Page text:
We’ve written a post on how much money you’ll need in Croatia.
Time of travel – off-season vs. high season
Croatia is small. The towns and villages along the cost go very quiet during the winter (January and February being the quietest months). Restaurants close down, shops are empty, locals go skiing to the neighboring countries, or simply stay in their houses.
Town’s bustling streets you experience in summer, are deserted during the winter, and you only encounter stray cats. Unless you are really looking into a peaceful (too peaceful, we might add) retreat, you’ll probably avoid Croatian small coastal towns during the winter (and islands even more).
But Split, although quieter than during the summer, is still very much alive. Zagreb too. On the positive side, everything is cheaper (especially accommodation). So you might trade activities for cheaper vacation, and fewer crowds (no lines, people!).
What's your travel style?
Are you traveling solo, as a family with kids, or a couple? This is very important when it comes to choosing your destination in Croatia (and maybe even more when you choose your accommodation in Croatia). If I was traveling solo, I would like to stay in bigger towns where I can easily meet fellow travelers, or where locals are more open-minded and easier to make contact. This is just me. You might be totally different, and take solo travel as a self-discovery. Thus, searching for a totally remote place with very few people.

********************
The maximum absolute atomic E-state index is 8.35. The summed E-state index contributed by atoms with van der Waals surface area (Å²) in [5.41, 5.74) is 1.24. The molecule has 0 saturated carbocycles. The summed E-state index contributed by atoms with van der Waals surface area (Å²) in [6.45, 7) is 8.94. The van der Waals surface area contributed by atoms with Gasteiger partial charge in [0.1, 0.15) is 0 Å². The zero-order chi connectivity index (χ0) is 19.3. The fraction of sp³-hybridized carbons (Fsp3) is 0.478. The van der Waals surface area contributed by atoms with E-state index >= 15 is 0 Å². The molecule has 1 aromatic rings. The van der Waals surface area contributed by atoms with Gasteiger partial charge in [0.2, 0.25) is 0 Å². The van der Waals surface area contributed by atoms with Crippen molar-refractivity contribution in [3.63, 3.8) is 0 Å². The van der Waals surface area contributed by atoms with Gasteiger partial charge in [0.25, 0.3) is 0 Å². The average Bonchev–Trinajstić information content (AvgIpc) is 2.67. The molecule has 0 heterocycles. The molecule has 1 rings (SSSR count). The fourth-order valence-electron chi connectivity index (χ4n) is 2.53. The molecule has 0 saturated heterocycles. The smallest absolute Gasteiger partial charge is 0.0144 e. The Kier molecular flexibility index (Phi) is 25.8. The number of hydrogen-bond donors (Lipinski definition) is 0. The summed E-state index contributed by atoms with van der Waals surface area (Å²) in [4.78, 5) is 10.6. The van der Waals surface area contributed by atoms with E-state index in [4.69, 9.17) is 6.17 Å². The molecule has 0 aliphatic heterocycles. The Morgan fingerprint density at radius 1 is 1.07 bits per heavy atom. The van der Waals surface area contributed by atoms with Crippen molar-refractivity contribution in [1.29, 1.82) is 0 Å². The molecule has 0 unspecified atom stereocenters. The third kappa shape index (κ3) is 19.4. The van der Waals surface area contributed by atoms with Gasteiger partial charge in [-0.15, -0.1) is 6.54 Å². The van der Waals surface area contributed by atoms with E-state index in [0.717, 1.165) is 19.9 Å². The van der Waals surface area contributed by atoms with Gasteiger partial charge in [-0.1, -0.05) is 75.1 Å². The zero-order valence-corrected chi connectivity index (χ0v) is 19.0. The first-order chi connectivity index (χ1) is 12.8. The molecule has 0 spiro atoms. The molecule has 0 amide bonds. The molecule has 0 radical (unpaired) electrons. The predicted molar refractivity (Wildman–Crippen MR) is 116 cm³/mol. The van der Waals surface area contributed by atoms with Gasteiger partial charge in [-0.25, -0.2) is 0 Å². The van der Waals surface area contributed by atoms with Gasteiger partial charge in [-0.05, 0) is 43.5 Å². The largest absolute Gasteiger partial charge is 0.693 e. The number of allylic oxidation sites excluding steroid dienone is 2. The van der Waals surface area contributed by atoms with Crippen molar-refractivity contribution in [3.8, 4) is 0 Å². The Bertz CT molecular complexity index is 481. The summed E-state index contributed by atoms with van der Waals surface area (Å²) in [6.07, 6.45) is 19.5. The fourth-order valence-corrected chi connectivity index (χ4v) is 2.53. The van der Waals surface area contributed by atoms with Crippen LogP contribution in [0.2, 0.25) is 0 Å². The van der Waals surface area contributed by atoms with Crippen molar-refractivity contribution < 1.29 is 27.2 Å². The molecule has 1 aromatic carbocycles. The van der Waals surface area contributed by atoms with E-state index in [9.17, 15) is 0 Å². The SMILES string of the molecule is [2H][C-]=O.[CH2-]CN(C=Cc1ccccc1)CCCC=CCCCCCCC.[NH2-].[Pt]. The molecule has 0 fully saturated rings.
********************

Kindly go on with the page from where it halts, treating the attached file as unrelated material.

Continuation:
As a family with kids, maybe you dream of visiting historical and cultural sites all day long, but we know that your kids won’t be happy. You’ll be looking into destinations that have a balance between the two. Porec, for example, can be a great choice for family holidays.
Check our post on the best destinations in Croatia for couples.
What does affect your decision the most when choosing your destination in Croatia? Did we forget anything? Let us know in the comments below.